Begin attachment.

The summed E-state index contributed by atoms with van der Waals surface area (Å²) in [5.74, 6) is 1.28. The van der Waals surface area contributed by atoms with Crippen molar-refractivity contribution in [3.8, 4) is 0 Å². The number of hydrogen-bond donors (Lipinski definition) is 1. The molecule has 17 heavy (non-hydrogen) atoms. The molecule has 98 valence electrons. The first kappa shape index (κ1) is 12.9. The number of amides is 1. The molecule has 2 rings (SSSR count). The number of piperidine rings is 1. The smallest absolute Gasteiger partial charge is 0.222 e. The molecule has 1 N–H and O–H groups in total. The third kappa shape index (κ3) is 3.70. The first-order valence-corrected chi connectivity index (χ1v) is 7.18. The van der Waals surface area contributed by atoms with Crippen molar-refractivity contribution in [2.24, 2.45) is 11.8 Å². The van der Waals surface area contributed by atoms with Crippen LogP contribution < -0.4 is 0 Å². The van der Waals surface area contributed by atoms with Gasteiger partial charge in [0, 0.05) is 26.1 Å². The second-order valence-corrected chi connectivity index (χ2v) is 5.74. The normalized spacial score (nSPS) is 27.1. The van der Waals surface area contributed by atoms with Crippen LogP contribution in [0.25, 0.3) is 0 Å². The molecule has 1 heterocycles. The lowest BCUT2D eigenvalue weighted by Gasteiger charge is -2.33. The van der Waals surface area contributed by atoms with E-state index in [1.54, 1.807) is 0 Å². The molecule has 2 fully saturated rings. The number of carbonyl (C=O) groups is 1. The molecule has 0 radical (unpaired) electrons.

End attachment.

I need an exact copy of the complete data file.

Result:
The summed E-state index contributed by atoms with van der Waals surface area (Å²) in [5.74, 6) is 1.28. The van der Waals surface area contributed by atoms with Crippen molar-refractivity contribution in [3.8, 4) is 0 Å². The number of hydrogen-bond donors (Lipinski definition) is 1. The molecule has 17 heavy (non-hydrogen) atoms. The molecule has 98 valence electrons. The first kappa shape index (κ1) is 12.9. The number of amides is 1. The molecule has 2 rings (SSSR count). The number of piperidine rings is 1. The smallest absolute Gasteiger partial charge is 0.222 e. The molecule has 1 N–H and O–H groups in total. The third kappa shape index (κ3) is 3.70. The first-order valence-corrected chi connectivity index (χ1v) is 7.18. The van der Waals surface area contributed by atoms with Crippen molar-refractivity contribution in [2.24, 2.45) is 11.8 Å². The van der Waals surface area contributed by atoms with Crippen LogP contribution < -0.4 is 0 Å². The van der Waals surface area contributed by atoms with Gasteiger partial charge in [0, 0.05) is 26.1 Å². The second-order valence-corrected chi connectivity index (χ2v) is 5.74. The normalized spacial score (nSPS) is 27.1. The van der Waals surface area contributed by atoms with Crippen LogP contribution in [0.25, 0.3) is 0 Å². The molecule has 1 heterocycles. The lowest BCUT2D eigenvalue weighted by Gasteiger charge is -2.33. The van der Waals surface area contributed by atoms with E-state index in [1.54, 1.807) is 0 Å². The molecule has 2 fully saturated rings. The number of carbonyl (C=O) groups is 1. The molecule has 0 radical (unpaired) electrons.